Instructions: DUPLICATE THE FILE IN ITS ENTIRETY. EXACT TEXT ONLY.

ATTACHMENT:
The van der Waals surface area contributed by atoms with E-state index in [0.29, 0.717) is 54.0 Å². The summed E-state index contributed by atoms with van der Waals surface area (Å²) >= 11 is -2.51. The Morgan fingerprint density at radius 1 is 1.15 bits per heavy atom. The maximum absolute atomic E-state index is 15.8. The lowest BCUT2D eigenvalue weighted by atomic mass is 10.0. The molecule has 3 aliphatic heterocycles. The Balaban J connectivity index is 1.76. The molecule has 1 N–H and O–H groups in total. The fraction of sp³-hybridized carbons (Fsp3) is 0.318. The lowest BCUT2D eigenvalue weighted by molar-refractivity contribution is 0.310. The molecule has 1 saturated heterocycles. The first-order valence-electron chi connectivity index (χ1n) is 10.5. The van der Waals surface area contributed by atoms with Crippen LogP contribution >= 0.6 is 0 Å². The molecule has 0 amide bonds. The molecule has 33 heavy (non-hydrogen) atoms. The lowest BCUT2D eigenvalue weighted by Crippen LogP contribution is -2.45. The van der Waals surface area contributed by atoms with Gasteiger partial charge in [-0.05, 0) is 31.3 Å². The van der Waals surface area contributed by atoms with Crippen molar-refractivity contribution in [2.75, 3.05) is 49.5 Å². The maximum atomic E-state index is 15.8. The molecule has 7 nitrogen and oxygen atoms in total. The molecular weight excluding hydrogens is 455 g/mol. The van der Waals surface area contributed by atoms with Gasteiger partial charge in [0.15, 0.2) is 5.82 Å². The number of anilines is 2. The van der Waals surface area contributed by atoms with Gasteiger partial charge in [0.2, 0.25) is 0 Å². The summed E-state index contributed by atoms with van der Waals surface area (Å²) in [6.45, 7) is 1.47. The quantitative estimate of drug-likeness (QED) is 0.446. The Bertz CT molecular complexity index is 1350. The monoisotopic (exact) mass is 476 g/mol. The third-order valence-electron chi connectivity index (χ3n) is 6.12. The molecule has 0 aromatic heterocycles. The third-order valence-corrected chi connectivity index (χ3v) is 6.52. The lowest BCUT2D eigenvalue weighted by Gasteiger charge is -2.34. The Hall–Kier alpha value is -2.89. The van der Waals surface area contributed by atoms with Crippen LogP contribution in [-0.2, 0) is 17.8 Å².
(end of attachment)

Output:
The van der Waals surface area contributed by atoms with E-state index in [0.29, 0.717) is 54.0 Å². The summed E-state index contributed by atoms with van der Waals surface area (Å²) >= 11 is -2.51. The Morgan fingerprint density at radius 1 is 1.15 bits per heavy atom. The maximum absolute atomic E-state index is 15.8. The lowest BCUT2D eigenvalue weighted by atomic mass is 10.0. The molecule has 3 aliphatic heterocycles. The Balaban J connectivity index is 1.76. The molecule has 1 N–H and O–H groups in total. The fraction of sp³-hybridized carbons (Fsp3) is 0.318. The lowest BCUT2D eigenvalue weighted by molar-refractivity contribution is 0.310. The molecule has 1 saturated heterocycles. The first-order valence-electron chi connectivity index (χ1n) is 10.5. The van der Waals surface area contributed by atoms with Crippen LogP contribution >= 0.6 is 0 Å². The molecule has 0 amide bonds. The molecule has 33 heavy (non-hydrogen) atoms. The lowest BCUT2D eigenvalue weighted by Crippen LogP contribution is -2.45. The van der Waals surface area contributed by atoms with Gasteiger partial charge in [-0.05, 0) is 31.3 Å². The van der Waals surface area contributed by atoms with Crippen molar-refractivity contribution in [2.75, 3.05) is 49.5 Å². The maximum atomic E-state index is 15.8. The molecule has 7 nitrogen and oxygen atoms in total. The molecular weight excluding hydrogens is 455 g/mol. The van der Waals surface area contributed by atoms with Gasteiger partial charge in [0.15, 0.2) is 5.82 Å². The number of anilines is 2. The van der Waals surface area contributed by atoms with Gasteiger partial charge in [0.2, 0.25) is 0 Å². The summed E-state index contributed by atoms with van der Waals surface area (Å²) in [6.45, 7) is 1.47. The quantitative estimate of drug-likeness (QED) is 0.446. The Bertz CT molecular complexity index is 1350. The monoisotopic (exact) mass is 476 g/mol. The third-order valence-electron chi connectivity index (χ3n) is 6.12. The molecule has 0 aromatic heterocycles. The third-order valence-corrected chi connectivity index (χ3v) is 6.52. The lowest BCUT2D eigenvalue weighted by Gasteiger charge is -2.34. The Hall–Kier alpha value is -2.89. The van der Waals surface area contributed by atoms with Crippen LogP contribution in [-0.2, 0) is 17.8 Å².